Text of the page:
Central Wyoming College’s new farm manager and instructor Ethan Page will develop the college’s grant-funded Farm Incubator and Beginning Farmer Training program. As part of the Alpine Science Institute, Page will oversee the development of student training plots, farm training curriculum including crop production and farm business management, and recruit and mentor aspiring and beginning farmers.
To the new position, Page brings a diverse background experience that includes organic vegetable production, controlled environment agriculture, operations management, education, and environmental science. Originally from New York, Page has been involved with agriculture since he was young.
“From age 8-18 my summers were spent traveling around showing sheep, and when I wasn’t doing that I was playing baseball,” he said.
Page earned a bachelor’s degree in large animal science and environmental studies from Delaware Valley College in Pennsylvania in 2009. He met his wife shortly after while doing volunteer work in Australia, and the pair continued traveling.
“We’ve bounced around between Australia, the UK, Canada, and the US, living wherever we could both make it work,” Page said.
Page earned a master’s in bioscience with a focus on local food production in developing countries from the University of Warwick in the United Kingdom. In 2015, he and his wife moved to Colorado, where Page worked for an urban farming company in Boulder for three years.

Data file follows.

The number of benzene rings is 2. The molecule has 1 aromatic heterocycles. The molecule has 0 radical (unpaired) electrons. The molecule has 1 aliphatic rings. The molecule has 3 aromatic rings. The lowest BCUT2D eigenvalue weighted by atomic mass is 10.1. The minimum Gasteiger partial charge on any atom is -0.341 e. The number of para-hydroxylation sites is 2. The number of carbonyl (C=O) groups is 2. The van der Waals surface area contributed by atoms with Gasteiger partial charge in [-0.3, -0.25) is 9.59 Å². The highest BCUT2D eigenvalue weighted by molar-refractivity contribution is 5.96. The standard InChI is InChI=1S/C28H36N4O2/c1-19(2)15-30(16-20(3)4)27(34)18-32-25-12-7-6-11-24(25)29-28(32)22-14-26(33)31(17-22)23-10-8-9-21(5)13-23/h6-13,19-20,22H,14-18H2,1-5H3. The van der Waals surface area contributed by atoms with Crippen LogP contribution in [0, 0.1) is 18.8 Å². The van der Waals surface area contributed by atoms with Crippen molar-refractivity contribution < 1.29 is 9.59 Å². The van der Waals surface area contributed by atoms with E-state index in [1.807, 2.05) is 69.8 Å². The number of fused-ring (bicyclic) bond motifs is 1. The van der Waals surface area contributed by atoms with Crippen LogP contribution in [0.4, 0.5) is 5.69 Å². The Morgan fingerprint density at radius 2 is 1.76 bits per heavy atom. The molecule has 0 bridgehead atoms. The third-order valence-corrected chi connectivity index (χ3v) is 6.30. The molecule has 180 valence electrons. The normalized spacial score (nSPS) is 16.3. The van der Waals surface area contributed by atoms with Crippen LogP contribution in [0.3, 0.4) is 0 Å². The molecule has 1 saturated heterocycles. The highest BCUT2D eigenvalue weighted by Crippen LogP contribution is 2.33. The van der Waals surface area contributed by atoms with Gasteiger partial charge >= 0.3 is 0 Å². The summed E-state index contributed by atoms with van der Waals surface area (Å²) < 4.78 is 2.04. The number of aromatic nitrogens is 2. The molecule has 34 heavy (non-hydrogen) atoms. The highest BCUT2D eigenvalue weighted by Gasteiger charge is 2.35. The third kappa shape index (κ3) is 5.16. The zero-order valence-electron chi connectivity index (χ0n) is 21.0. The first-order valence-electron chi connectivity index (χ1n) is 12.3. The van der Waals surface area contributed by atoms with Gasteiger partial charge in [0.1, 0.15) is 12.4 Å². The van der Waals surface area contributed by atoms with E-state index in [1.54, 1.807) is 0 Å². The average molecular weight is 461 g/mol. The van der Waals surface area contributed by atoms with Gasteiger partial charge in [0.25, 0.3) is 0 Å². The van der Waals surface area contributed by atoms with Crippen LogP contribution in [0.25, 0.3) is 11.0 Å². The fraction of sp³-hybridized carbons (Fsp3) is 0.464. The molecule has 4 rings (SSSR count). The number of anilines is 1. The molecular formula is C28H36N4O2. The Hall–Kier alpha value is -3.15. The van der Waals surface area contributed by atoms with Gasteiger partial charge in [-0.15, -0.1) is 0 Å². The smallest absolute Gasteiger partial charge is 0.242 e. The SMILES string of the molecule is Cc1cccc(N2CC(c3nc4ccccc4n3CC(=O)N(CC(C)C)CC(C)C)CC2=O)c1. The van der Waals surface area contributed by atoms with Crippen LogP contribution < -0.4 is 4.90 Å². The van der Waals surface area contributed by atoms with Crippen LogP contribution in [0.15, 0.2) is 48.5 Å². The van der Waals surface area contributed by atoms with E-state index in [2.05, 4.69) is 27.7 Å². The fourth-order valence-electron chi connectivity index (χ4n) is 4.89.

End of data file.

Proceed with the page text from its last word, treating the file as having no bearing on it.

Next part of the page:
Page accepted a management position at Altius Farms in Denver in 2018. Here, he managed the construction and daily operations of a 7,000 sq ft greenhouse. When Page saw the farm manager/instructor, Wind River Farm Incubator position online, he was interested in the opportunity to combine his agricultural and instructional skills.
“I have always been involved with production agriculture or education, but never both together. I wanted to find an opportunity that would put together all of my skills and experience in a way that could make a bigger difference in local food systems beyond production or backyard gardening. ”
Page said he had some familiarity with the area from previous travels.
“My wife and I had both been through Lander in the past for various trips and loved it, and my wife encouraged me to apply,” he said. “Sure enough, here we are.”
Now that he has landed the job, Page is looking forward to launching a unique and innovative program that shows people they can make a living growing local food.
“I want to bring the vibrant local food scene that I’ve experienced in other places to Lander and Fremont County,” he said.
In his free time, Page will take advantage of the county’s outdoor recreational opportunities.
“Aside from growing food, I like cooking, all kinds of outdoor activities, spending time tinkering with our camper van, and hanging with our two dogs,” he said.
Though he’s relatively new to the area, there’s a chance you’ve seen Page before. As a second-grader, he was cast as the body double in the movie, “Nobody’s Fool.”
The film was shot near his house and starred Paul Newman, Bruce Willis, and Melanie Griffith.
“At one point, Bruce Willis taught me how to honk the horn on a big semi-truck near the set,” he said. “The two of us sat there for a few minutes just honking the horn on this thing while everyone watched. It was hilarious.”